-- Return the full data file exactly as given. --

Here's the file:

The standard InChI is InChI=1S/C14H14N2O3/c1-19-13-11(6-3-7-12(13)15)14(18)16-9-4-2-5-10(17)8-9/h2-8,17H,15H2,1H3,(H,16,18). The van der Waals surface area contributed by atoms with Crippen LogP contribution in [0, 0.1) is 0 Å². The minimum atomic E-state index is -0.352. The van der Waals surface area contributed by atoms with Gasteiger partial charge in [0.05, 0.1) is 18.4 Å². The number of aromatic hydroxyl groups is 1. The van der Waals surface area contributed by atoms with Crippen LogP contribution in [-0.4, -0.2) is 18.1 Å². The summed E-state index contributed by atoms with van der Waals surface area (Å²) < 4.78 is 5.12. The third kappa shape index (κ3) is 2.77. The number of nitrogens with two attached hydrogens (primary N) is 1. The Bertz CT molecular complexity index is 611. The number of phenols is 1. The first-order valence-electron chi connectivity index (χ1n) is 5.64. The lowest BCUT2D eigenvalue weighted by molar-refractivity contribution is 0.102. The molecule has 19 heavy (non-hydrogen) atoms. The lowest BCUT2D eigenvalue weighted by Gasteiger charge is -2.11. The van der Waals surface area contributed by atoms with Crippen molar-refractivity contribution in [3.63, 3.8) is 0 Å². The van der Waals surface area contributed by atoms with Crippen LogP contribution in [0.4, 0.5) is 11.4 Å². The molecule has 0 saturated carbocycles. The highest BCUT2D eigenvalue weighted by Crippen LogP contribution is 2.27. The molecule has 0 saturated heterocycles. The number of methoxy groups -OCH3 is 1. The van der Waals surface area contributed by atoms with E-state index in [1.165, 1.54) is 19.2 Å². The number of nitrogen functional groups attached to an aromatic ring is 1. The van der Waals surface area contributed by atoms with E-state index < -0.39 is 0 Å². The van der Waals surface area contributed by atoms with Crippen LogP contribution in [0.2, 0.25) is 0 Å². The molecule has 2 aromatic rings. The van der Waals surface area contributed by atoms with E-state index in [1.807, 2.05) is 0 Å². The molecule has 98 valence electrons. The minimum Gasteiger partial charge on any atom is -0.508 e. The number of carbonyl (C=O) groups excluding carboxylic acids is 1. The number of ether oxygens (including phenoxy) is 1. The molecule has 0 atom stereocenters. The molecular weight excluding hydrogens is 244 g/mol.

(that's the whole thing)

The standard InChI is InChI=1S/C14H14N2O3/c1-19-13-11(6-3-7-12(13)15)14(18)16-9-4-2-5-10(17)8-9/h2-8,17H,15H2,1H3,(H,16,18). The van der Waals surface area contributed by atoms with Crippen LogP contribution in [0, 0.1) is 0 Å². The minimum atomic E-state index is -0.352. The van der Waals surface area contributed by atoms with Gasteiger partial charge in [0.05, 0.1) is 18.4 Å². The number of aromatic hydroxyl groups is 1. The van der Waals surface area contributed by atoms with Crippen LogP contribution in [-0.4, -0.2) is 18.1 Å². The summed E-state index contributed by atoms with van der Waals surface area (Å²) < 4.78 is 5.12. The third kappa shape index (κ3) is 2.77. The number of nitrogens with two attached hydrogens (primary N) is 1. The Bertz CT molecular complexity index is 611. The number of phenols is 1. The first-order valence-electron chi connectivity index (χ1n) is 5.64. The lowest BCUT2D eigenvalue weighted by molar-refractivity contribution is 0.102. The molecule has 19 heavy (non-hydrogen) atoms. The lowest BCUT2D eigenvalue weighted by Gasteiger charge is -2.11. The van der Waals surface area contributed by atoms with Crippen molar-refractivity contribution in [3.63, 3.8) is 0 Å². The van der Waals surface area contributed by atoms with Crippen LogP contribution in [0.4, 0.5) is 11.4 Å². The molecule has 0 saturated carbocycles. The highest BCUT2D eigenvalue weighted by Crippen LogP contribution is 2.27. The molecule has 0 saturated heterocycles. The number of methoxy groups -OCH3 is 1. The van der Waals surface area contributed by atoms with E-state index in [1.165, 1.54) is 19.2 Å². The number of nitrogen functional groups attached to an aromatic ring is 1. The van der Waals surface area contributed by atoms with E-state index < -0.39 is 0 Å². The van der Waals surface area contributed by atoms with Crippen LogP contribution in [0.2, 0.25) is 0 Å². The molecule has 2 aromatic rings. The van der Waals surface area contributed by atoms with E-state index in [1.807, 2.05) is 0 Å². The molecule has 98 valence electrons. The minimum Gasteiger partial charge on any atom is -0.508 e. The number of carbonyl (C=O) groups excluding carboxylic acids is 1. The number of ether oxygens (including phenoxy) is 1. The molecule has 0 atom stereocenters. The molecular weight excluding hydrogens is 244 g/mol.